17.4 Load Balancing Between Access Management Components

The topology described earlier shows global and local load balancers for routing the end user HTTP traffic to various data centers. Customers can choose to deploy load balancers between the access manager components to simplify the configuration of the access manager components by using virtual host names.

For example, instead of configuring the primary servers in each WebGate in the NYDC as ssonode1.ny.acme.com, ssonode2.ny.acme.com and so on, they can all point to a single virtual hostname like sso.ny.acme.com and the load balancer will resolve the DNS to direct them to various nodes of the cluster. However, while introducing a load balancer between Access Manager components, there are a few constraining requirements to keep in mind.

  • OAP connections are persistent and need to be kept open for a configurable duration even while idle.

  • The WebGates need to be configured to recycle their connections proactively prior to the Load Balancer terminating the connections, unless the Load Balancer is capable of sending TCP resets to both the Webgate and the server ensuring clean connection cleanup.

  • The Load Balancer should distribute the OAP connection uniformly across the active Access Manager Servers for each WebGate (distributing the OAP connections according the source IP), otherwise a load imbalance may occur.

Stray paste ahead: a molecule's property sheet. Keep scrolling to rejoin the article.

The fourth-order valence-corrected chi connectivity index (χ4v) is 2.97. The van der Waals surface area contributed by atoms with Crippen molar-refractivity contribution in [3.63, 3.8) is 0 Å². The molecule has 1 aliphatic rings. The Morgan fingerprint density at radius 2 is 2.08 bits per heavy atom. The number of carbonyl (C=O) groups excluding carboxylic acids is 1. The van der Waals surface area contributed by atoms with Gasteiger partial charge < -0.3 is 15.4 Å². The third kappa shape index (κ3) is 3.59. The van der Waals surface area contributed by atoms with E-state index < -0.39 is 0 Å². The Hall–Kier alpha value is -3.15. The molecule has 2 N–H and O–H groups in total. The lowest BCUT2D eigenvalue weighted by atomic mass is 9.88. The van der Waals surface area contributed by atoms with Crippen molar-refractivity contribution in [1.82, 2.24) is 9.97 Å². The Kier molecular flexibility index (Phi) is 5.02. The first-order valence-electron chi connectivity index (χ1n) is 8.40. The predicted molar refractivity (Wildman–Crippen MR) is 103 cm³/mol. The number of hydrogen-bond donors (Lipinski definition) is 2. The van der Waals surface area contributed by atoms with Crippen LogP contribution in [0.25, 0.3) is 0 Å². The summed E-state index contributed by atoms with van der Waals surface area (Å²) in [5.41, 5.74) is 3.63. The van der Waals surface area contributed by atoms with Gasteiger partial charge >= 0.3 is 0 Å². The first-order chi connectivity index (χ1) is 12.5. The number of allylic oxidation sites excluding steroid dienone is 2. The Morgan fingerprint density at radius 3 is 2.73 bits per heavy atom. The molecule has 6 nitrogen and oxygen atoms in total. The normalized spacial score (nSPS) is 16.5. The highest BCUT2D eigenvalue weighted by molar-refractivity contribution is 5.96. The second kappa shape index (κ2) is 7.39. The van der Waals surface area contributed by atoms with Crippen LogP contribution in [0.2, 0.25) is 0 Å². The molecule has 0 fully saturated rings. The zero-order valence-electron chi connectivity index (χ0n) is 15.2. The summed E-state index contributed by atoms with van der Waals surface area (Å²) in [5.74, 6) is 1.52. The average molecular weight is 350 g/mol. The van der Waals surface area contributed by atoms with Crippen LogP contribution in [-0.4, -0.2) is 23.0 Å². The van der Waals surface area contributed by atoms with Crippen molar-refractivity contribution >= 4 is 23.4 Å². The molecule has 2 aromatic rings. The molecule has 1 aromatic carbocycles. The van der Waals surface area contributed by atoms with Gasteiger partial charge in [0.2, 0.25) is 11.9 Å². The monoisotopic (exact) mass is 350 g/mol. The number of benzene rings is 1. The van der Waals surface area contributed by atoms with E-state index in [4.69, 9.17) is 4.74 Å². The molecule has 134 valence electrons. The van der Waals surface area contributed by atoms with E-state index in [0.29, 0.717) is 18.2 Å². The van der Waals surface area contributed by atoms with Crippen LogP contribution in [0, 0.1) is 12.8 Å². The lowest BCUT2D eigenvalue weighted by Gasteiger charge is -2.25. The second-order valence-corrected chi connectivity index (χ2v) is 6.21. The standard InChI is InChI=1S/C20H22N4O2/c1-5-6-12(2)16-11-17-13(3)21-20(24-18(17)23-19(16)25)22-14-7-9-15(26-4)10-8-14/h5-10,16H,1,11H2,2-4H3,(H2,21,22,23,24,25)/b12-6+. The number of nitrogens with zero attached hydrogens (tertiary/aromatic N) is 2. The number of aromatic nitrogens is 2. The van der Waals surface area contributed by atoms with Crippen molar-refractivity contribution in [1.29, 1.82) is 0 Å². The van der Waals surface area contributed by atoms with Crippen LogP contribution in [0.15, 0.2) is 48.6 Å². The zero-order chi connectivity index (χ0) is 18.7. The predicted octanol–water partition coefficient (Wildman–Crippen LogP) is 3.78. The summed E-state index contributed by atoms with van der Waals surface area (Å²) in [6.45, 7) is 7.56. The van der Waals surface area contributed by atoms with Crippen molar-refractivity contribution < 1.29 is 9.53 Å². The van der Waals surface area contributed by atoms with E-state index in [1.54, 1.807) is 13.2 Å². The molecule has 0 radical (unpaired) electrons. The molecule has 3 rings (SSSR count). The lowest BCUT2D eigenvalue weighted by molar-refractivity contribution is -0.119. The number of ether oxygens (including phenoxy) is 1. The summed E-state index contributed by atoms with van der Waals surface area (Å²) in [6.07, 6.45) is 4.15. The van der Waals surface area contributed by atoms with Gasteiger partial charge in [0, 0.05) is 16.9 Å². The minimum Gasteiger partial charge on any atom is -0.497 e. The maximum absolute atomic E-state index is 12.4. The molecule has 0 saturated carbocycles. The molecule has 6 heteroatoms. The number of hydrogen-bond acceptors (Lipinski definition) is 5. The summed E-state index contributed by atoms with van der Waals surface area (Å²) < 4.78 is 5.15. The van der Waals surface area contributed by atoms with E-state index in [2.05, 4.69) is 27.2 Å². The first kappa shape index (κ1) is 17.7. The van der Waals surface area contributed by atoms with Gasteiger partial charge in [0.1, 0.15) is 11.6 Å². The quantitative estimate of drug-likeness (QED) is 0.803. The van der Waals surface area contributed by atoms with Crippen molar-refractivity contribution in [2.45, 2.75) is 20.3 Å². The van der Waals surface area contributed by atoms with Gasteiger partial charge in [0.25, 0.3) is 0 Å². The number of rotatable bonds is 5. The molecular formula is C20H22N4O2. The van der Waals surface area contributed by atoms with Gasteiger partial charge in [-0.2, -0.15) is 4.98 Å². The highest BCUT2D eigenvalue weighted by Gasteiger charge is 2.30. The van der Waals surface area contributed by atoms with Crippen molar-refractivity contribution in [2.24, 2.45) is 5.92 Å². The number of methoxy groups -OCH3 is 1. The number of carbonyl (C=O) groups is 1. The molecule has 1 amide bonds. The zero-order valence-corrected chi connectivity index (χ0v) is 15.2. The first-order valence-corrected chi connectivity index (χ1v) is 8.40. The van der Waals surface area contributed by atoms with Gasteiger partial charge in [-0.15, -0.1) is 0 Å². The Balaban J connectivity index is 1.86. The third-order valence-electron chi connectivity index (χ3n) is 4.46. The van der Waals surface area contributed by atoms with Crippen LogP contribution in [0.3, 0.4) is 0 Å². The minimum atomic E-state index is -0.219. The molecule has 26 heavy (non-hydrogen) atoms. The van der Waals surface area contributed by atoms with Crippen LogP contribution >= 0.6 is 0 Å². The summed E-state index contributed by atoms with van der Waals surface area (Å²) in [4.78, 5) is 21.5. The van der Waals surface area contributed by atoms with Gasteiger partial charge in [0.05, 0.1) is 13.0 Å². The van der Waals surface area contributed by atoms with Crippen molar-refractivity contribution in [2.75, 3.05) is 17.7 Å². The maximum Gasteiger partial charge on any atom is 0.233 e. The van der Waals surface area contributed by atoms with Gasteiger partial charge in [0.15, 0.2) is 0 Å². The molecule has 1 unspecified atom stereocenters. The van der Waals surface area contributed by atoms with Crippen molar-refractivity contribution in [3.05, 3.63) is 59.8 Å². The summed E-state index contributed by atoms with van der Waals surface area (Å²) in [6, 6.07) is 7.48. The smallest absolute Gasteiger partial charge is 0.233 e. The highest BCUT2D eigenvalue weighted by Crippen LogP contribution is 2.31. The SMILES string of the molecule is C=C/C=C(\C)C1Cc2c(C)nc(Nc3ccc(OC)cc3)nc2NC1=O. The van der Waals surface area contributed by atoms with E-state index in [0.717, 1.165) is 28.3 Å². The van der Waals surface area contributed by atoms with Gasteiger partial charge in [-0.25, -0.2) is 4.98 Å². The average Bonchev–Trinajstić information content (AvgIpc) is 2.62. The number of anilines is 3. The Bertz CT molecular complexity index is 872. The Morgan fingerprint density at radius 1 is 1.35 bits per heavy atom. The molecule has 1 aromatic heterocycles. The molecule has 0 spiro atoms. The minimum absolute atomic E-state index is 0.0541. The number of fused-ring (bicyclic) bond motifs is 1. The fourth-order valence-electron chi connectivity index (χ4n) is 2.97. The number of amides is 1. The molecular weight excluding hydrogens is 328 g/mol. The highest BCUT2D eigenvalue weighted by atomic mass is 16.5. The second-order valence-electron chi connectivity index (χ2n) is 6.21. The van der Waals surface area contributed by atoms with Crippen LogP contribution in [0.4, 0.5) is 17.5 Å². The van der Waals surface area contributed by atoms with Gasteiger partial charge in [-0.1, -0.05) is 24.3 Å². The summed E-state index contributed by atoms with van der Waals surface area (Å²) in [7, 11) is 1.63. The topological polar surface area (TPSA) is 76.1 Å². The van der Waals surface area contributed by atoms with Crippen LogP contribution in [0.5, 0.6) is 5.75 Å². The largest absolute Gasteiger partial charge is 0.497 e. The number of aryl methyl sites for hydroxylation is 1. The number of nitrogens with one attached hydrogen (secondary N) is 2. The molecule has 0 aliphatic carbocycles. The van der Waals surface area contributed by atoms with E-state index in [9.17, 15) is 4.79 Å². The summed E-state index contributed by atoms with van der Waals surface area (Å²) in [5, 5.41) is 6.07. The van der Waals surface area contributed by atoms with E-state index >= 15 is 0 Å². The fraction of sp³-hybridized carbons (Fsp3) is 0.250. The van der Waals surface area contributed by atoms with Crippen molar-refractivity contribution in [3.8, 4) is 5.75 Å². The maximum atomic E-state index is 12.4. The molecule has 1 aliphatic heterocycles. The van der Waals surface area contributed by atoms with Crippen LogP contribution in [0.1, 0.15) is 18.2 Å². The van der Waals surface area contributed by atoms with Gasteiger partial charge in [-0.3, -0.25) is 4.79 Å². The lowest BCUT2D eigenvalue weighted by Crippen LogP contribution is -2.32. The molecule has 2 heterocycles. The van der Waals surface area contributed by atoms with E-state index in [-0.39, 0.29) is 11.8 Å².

Figure 17-11 illustrates a variation of the deployment topology with local load balancers (LBR 3 and LBR 4) front ending the clusters in each data center. These local load balancers can be Oracle HTTP Servers (OHS) with mod_wl_ohs. The OAP traffic still flows between the WebGates and the Access Manager clusters within the data center but the load balancers perform the DNS routing to facilitate the use of virtual host names.


For information on monitoring Access Manager server health with a load balancer in use, see Monitoring the Health of an Access Manager Server.

Figure 17-11 Load Balancing Access Manager Components

Description of Figure 17-11 follows
Description of "Figure 17-11 Load Balancing Access Manager Components"

Figure 17-12 illustrates a second variation of the deployment topology with the introduction of a global load balancer (GLBR2) to front end local load balancers (LBR3 and LBR4). In this case, the host names can be virtualized not just within the data center but across the data centers. The WebGates in each data center would be configured to load balance locally but fail over remotely. One key benefit of this topology is that it guarantees high availability at all layers of the stack. Even if the entire Access Manager cluster in a data center were to go down, the WebGates in that data center would fail over to the Access Manager cluster in the other data center.

Figure 17-12 Global Load Balancer Front Ends Local Load Balancer

Description of Figure 17-12 follows
Description of "Figure 17-12 Global Load Balancer Front Ends Local Load Balancer"